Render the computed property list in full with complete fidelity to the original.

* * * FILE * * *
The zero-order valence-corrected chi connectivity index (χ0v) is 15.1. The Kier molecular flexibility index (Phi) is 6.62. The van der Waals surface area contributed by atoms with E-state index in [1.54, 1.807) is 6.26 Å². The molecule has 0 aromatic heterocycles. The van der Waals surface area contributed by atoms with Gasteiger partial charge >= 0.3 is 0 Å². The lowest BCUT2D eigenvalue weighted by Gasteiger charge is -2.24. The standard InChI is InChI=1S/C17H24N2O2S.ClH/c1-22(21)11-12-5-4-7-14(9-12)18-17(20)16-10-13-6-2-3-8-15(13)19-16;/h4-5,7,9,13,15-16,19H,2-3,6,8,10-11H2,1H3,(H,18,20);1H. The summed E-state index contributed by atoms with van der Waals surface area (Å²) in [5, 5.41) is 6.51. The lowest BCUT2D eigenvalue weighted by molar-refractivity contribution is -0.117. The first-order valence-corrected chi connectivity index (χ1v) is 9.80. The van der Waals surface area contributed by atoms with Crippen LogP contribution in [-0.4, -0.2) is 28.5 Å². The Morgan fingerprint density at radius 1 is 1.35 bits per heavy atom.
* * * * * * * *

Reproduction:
The zero-order valence-corrected chi connectivity index (χ0v) is 15.1. The Kier molecular flexibility index (Phi) is 6.62. The van der Waals surface area contributed by atoms with E-state index in [1.54, 1.807) is 6.26 Å². The molecule has 0 aromatic heterocycles. The van der Waals surface area contributed by atoms with Gasteiger partial charge >= 0.3 is 0 Å². The lowest BCUT2D eigenvalue weighted by Gasteiger charge is -2.24. The standard InChI is InChI=1S/C17H24N2O2S.ClH/c1-22(21)11-12-5-4-7-14(9-12)18-17(20)16-10-13-6-2-3-8-15(13)19-16;/h4-5,7,9,13,15-16,19H,2-3,6,8,10-11H2,1H3,(H,18,20);1H. The summed E-state index contributed by atoms with van der Waals surface area (Å²) in [5, 5.41) is 6.51. The lowest BCUT2D eigenvalue weighted by molar-refractivity contribution is -0.117. The first-order valence-corrected chi connectivity index (χ1v) is 9.80. The van der Waals surface area contributed by atoms with Crippen LogP contribution in [-0.4, -0.2) is 28.5 Å². The Morgan fingerprint density at radius 1 is 1.35 bits per heavy atom.